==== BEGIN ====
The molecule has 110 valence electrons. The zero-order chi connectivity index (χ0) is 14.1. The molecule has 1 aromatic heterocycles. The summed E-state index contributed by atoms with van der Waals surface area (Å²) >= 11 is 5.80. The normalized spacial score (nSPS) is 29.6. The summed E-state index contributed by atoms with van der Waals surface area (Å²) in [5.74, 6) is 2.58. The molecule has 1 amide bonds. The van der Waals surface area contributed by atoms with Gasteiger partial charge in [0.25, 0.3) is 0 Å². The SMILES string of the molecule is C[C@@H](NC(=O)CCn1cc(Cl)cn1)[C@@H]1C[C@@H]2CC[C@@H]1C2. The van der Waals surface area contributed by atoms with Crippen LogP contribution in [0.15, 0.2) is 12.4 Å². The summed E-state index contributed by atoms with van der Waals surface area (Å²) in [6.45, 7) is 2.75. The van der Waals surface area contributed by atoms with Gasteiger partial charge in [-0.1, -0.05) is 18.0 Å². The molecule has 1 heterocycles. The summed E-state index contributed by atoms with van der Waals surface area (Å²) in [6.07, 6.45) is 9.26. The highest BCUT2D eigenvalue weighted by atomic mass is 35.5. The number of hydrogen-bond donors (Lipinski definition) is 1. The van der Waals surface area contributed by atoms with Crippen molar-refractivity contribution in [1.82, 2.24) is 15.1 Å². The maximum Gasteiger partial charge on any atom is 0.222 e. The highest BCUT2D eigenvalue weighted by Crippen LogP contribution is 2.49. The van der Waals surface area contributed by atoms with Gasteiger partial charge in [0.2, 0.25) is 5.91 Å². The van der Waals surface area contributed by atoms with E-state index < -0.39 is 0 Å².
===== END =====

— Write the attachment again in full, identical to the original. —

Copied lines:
The molecule has 110 valence electrons. The zero-order chi connectivity index (χ0) is 14.1. The molecule has 1 aromatic heterocycles. The summed E-state index contributed by atoms with van der Waals surface area (Å²) >= 11 is 5.80. The normalized spacial score (nSPS) is 29.6. The summed E-state index contributed by atoms with van der Waals surface area (Å²) in [5.74, 6) is 2.58. The molecule has 1 amide bonds. The van der Waals surface area contributed by atoms with Gasteiger partial charge in [0.25, 0.3) is 0 Å². The SMILES string of the molecule is C[C@@H](NC(=O)CCn1cc(Cl)cn1)[C@@H]1C[C@@H]2CC[C@@H]1C2. The van der Waals surface area contributed by atoms with Crippen LogP contribution in [0.15, 0.2) is 12.4 Å². The summed E-state index contributed by atoms with van der Waals surface area (Å²) in [6.45, 7) is 2.75. The van der Waals surface area contributed by atoms with Gasteiger partial charge in [-0.1, -0.05) is 18.0 Å². The molecule has 1 heterocycles. The summed E-state index contributed by atoms with van der Waals surface area (Å²) in [6.07, 6.45) is 9.26. The highest BCUT2D eigenvalue weighted by atomic mass is 35.5. The number of hydrogen-bond donors (Lipinski definition) is 1. The van der Waals surface area contributed by atoms with Crippen molar-refractivity contribution in [1.82, 2.24) is 15.1 Å². The maximum Gasteiger partial charge on any atom is 0.222 e. The highest BCUT2D eigenvalue weighted by Crippen LogP contribution is 2.49. The van der Waals surface area contributed by atoms with Gasteiger partial charge in [0.2, 0.25) is 5.91 Å². The van der Waals surface area contributed by atoms with E-state index < -0.39 is 0 Å².